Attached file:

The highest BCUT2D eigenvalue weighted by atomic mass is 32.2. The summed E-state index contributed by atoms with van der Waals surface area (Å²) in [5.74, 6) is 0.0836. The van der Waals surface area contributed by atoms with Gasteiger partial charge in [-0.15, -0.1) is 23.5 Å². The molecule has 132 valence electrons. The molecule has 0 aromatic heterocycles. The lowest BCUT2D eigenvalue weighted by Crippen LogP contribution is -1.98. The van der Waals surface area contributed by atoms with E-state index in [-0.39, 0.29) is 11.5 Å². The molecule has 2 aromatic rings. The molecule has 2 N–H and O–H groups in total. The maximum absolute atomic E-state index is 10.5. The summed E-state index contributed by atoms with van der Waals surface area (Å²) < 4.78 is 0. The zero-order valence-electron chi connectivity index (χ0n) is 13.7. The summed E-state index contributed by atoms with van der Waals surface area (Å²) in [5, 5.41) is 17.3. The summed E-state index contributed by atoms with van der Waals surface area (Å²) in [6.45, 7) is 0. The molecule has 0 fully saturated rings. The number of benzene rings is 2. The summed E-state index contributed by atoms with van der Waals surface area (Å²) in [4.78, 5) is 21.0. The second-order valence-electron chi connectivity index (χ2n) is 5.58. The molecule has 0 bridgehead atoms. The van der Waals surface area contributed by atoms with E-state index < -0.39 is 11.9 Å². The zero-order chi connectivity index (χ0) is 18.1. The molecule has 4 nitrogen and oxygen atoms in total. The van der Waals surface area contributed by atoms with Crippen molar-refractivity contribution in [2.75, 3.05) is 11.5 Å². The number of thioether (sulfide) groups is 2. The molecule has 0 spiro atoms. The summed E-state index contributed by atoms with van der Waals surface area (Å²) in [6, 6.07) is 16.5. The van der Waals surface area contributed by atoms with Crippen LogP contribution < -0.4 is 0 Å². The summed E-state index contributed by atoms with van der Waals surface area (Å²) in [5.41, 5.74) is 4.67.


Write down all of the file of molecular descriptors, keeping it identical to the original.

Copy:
The highest BCUT2D eigenvalue weighted by atomic mass is 32.2. The summed E-state index contributed by atoms with van der Waals surface area (Å²) in [5.74, 6) is 0.0836. The van der Waals surface area contributed by atoms with Gasteiger partial charge in [-0.15, -0.1) is 23.5 Å². The molecule has 132 valence electrons. The molecule has 0 aromatic heterocycles. The lowest BCUT2D eigenvalue weighted by Crippen LogP contribution is -1.98. The van der Waals surface area contributed by atoms with E-state index in [-0.39, 0.29) is 11.5 Å². The molecule has 2 aromatic rings. The molecule has 2 N–H and O–H groups in total. The maximum absolute atomic E-state index is 10.5. The summed E-state index contributed by atoms with van der Waals surface area (Å²) < 4.78 is 0. The zero-order valence-electron chi connectivity index (χ0n) is 13.7. The summed E-state index contributed by atoms with van der Waals surface area (Å²) in [5, 5.41) is 17.3. The summed E-state index contributed by atoms with van der Waals surface area (Å²) in [6.45, 7) is 0. The molecule has 0 fully saturated rings. The number of benzene rings is 2. The summed E-state index contributed by atoms with van der Waals surface area (Å²) in [4.78, 5) is 21.0. The second-order valence-electron chi connectivity index (χ2n) is 5.58. The molecule has 0 bridgehead atoms. The van der Waals surface area contributed by atoms with E-state index < -0.39 is 11.9 Å². The zero-order chi connectivity index (χ0) is 18.1. The molecule has 4 nitrogen and oxygen atoms in total. The van der Waals surface area contributed by atoms with Crippen molar-refractivity contribution in [2.75, 3.05) is 11.5 Å². The number of thioether (sulfide) groups is 2. The molecule has 0 spiro atoms. The summed E-state index contributed by atoms with van der Waals surface area (Å²) in [6, 6.07) is 16.5. The van der Waals surface area contributed by atoms with Crippen LogP contribution < -0.4 is 0 Å². The summed E-state index contributed by atoms with van der Waals surface area (Å²) in [5.41, 5.74) is 4.67.